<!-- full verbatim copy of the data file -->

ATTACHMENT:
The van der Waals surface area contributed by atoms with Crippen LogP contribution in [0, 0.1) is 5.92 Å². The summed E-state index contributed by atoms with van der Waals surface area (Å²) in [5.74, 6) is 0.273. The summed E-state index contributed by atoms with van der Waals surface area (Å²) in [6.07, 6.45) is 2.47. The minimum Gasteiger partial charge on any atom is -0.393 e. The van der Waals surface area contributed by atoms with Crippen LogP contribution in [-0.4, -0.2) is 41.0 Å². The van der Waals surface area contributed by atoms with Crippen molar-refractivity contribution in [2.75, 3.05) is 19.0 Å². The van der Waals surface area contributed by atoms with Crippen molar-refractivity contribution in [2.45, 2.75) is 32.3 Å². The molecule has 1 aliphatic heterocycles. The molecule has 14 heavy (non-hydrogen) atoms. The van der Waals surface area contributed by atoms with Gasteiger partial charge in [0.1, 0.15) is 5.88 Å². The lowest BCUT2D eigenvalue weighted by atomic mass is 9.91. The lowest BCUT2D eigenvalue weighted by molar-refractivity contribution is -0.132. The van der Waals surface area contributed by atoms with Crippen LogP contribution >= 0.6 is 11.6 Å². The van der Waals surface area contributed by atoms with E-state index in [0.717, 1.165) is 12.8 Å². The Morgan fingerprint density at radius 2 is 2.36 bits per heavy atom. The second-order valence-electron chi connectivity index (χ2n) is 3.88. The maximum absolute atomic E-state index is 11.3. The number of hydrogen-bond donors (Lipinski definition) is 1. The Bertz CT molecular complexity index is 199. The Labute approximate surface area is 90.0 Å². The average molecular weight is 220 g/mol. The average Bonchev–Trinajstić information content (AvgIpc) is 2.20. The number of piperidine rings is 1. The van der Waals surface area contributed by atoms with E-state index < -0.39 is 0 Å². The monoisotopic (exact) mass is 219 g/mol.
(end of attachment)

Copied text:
The van der Waals surface area contributed by atoms with Crippen LogP contribution in [0, 0.1) is 5.92 Å². The summed E-state index contributed by atoms with van der Waals surface area (Å²) in [5.74, 6) is 0.273. The summed E-state index contributed by atoms with van der Waals surface area (Å²) in [6.07, 6.45) is 2.47. The minimum Gasteiger partial charge on any atom is -0.393 e. The van der Waals surface area contributed by atoms with Crippen LogP contribution in [-0.4, -0.2) is 41.0 Å². The van der Waals surface area contributed by atoms with Crippen molar-refractivity contribution in [2.75, 3.05) is 19.0 Å². The van der Waals surface area contributed by atoms with Crippen molar-refractivity contribution in [2.45, 2.75) is 32.3 Å². The molecule has 1 aliphatic heterocycles. The molecule has 14 heavy (non-hydrogen) atoms. The van der Waals surface area contributed by atoms with Gasteiger partial charge in [0.1, 0.15) is 5.88 Å². The lowest BCUT2D eigenvalue weighted by atomic mass is 9.91. The lowest BCUT2D eigenvalue weighted by molar-refractivity contribution is -0.132. The van der Waals surface area contributed by atoms with Crippen LogP contribution >= 0.6 is 11.6 Å². The van der Waals surface area contributed by atoms with E-state index in [0.717, 1.165) is 12.8 Å². The Morgan fingerprint density at radius 2 is 2.36 bits per heavy atom. The second-order valence-electron chi connectivity index (χ2n) is 3.88. The maximum absolute atomic E-state index is 11.3. The number of hydrogen-bond donors (Lipinski definition) is 1. The Bertz CT molecular complexity index is 199. The Labute approximate surface area is 90.0 Å². The average molecular weight is 220 g/mol. The average Bonchev–Trinajstić information content (AvgIpc) is 2.20. The number of piperidine rings is 1. The van der Waals surface area contributed by atoms with E-state index < -0.39 is 0 Å². The monoisotopic (exact) mass is 219 g/mol.